The creative tutorial home of image wrangler, Lesa Snider.
Fancy typography doesn’t require expensive software. Thanks to the OpenType font format, the newest versions of everyday software (and the pro stuff) can tap into a multitude of alternate character designs if you know where to look. In this column, you’ll learn to use a variety of applications to add a special flourish to an important letter in a word—say, the first or last letter of a name—or to change the appearance of any amount of text. It’s a wonderful way to enliven an invitation, greeting card, inspirational graphic, logo, headlines, stationery, resume, and so on...
Chances are good that you’ve witnessed a wide variety of file formats flit across your screen, but do you really understand what they mean? For example, you may understand that a JPEG is for pictures but what’s a PNG and a TIFF? And which format supports an image with a see-through background? In this column, you’ll get answers to those questions and more... click here to read the full story on Macworld.com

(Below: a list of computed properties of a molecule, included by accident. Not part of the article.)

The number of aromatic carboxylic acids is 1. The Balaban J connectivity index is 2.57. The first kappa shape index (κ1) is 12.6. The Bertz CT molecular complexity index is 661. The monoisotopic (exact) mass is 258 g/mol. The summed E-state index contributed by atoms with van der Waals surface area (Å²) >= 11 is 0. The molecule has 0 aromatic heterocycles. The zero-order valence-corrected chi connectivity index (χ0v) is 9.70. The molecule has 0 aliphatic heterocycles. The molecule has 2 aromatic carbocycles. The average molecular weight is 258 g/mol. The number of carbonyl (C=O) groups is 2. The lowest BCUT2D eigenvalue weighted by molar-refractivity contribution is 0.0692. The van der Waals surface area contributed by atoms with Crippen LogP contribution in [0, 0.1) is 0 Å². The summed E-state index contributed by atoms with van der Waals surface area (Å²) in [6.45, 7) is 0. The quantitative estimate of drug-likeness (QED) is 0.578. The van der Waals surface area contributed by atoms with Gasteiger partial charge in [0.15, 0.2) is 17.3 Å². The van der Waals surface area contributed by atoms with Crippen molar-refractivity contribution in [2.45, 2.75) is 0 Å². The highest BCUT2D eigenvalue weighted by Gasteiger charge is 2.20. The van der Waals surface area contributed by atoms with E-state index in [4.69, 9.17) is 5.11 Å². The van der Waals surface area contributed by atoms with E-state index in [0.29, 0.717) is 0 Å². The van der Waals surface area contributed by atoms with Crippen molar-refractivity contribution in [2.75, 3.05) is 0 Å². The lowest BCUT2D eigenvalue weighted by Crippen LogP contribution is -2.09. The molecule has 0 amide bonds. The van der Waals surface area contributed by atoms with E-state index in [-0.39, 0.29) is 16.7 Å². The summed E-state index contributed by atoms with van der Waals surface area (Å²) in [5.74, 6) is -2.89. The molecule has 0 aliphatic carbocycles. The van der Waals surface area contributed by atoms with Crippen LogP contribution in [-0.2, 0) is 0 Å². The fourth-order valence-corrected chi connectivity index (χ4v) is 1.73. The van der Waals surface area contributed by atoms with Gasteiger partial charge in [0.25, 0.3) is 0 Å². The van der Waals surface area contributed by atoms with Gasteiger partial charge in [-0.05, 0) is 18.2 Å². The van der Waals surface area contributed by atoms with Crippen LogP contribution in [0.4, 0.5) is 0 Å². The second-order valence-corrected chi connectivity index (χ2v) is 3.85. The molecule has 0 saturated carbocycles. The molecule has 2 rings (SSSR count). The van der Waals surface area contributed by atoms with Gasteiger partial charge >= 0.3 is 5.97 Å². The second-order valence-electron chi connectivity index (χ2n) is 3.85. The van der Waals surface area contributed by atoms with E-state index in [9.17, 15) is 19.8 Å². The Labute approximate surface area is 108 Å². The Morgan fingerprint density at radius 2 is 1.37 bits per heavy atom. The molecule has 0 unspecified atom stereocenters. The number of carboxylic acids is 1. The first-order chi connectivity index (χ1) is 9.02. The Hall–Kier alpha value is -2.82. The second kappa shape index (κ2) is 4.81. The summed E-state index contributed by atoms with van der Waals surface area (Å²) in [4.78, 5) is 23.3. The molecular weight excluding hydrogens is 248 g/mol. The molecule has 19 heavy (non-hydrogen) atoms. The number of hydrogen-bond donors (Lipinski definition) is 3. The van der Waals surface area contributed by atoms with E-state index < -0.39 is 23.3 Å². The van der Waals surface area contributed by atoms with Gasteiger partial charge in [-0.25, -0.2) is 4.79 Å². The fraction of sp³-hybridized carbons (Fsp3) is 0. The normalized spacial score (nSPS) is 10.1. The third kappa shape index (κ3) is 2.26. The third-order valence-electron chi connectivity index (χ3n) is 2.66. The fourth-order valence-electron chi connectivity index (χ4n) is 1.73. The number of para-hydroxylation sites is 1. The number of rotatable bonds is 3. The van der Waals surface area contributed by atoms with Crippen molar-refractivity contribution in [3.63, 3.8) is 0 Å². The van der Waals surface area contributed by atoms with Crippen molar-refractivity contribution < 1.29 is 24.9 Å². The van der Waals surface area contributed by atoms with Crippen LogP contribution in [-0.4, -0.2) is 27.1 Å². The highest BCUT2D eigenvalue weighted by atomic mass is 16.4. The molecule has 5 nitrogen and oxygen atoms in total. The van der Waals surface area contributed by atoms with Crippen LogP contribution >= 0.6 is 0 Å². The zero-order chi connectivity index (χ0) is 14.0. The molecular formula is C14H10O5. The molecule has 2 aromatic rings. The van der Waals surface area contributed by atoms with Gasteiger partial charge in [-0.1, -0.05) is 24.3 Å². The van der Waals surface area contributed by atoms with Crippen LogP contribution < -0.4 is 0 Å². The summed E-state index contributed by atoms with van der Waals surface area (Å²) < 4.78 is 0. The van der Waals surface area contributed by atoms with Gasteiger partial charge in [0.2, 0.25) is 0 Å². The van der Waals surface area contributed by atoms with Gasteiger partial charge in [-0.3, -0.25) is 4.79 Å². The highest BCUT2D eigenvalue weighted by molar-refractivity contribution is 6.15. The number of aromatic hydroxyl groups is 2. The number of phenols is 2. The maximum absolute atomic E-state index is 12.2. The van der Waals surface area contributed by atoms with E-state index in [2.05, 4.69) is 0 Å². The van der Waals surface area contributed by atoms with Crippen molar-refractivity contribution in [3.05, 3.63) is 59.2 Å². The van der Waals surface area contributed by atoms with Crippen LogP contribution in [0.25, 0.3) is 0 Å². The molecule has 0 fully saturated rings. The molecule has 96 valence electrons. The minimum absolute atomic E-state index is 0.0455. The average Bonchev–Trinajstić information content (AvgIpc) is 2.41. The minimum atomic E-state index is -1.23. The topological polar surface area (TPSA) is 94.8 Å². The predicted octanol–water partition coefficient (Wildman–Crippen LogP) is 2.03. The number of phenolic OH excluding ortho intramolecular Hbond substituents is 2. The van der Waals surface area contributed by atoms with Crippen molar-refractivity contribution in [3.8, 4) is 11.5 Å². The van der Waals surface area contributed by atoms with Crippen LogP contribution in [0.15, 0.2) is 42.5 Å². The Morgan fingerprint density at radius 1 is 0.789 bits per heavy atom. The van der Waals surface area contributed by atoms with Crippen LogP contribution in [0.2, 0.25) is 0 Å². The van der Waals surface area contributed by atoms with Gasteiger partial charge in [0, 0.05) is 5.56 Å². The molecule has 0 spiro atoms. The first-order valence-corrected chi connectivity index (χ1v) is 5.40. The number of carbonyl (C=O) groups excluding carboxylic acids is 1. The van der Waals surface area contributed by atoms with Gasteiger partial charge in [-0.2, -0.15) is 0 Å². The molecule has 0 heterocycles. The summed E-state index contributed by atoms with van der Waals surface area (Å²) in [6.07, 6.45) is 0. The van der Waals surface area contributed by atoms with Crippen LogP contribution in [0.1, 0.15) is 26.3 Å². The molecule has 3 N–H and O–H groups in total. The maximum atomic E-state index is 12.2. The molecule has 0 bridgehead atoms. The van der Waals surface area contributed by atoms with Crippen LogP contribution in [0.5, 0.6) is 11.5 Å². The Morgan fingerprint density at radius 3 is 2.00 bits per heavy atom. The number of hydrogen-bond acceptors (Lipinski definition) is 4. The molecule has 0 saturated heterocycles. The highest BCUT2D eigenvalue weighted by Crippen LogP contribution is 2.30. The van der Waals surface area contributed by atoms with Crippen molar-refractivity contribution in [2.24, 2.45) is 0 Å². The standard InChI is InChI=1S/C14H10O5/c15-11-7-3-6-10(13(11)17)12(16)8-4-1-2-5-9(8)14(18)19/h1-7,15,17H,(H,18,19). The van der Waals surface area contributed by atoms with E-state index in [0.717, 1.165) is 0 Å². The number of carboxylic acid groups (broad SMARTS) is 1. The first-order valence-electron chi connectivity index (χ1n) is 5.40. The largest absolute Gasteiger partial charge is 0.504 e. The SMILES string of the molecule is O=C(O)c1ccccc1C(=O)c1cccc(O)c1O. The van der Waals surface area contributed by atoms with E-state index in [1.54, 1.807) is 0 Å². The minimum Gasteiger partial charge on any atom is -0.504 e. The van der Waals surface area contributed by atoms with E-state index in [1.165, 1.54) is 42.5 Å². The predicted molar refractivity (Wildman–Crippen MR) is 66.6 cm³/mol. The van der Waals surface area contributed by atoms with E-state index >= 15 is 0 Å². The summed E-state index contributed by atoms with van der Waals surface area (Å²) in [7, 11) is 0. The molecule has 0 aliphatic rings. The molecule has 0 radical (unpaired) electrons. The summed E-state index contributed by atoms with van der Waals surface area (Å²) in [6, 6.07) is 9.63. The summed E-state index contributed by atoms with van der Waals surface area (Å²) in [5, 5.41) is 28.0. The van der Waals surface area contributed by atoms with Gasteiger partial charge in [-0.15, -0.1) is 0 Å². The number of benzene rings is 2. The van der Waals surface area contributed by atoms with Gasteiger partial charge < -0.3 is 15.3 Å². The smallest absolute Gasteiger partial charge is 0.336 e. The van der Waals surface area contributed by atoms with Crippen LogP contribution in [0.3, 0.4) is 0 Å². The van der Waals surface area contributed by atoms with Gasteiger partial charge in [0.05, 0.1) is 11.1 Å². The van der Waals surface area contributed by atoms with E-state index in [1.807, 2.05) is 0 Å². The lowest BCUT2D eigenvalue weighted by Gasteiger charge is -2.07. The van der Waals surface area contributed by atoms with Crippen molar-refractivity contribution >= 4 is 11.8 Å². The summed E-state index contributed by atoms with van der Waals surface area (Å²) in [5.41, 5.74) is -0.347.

Few design projects are as nerve-wracking—and important—as designing your own business card. Just like the clothes you wear, your business card tells the recipient if you’re professional, artistic, or a big ol’ ball of cheese. Aside from the aesthetic message, you’ve also got to pack a ton of info into a tiny-teeny space and keep it readable. To put your best business card forward, try following these essential design tips...click here to read the full story on Macworld.com
Teaser alert! Here's one of the three techniques I'm writing about today for my Beginner's Workshop column in the November issue of Photoshop User magazine. It's a classy yet simple promotional / ad design for photographers, all done in Photoshop. The stock imagery is from Fotolia.com. In fact, you can visit http://www.lesa.in/fotoliaoffer to sign up for a Fotolia account and get 10 free images (new customers only; offer does not expire).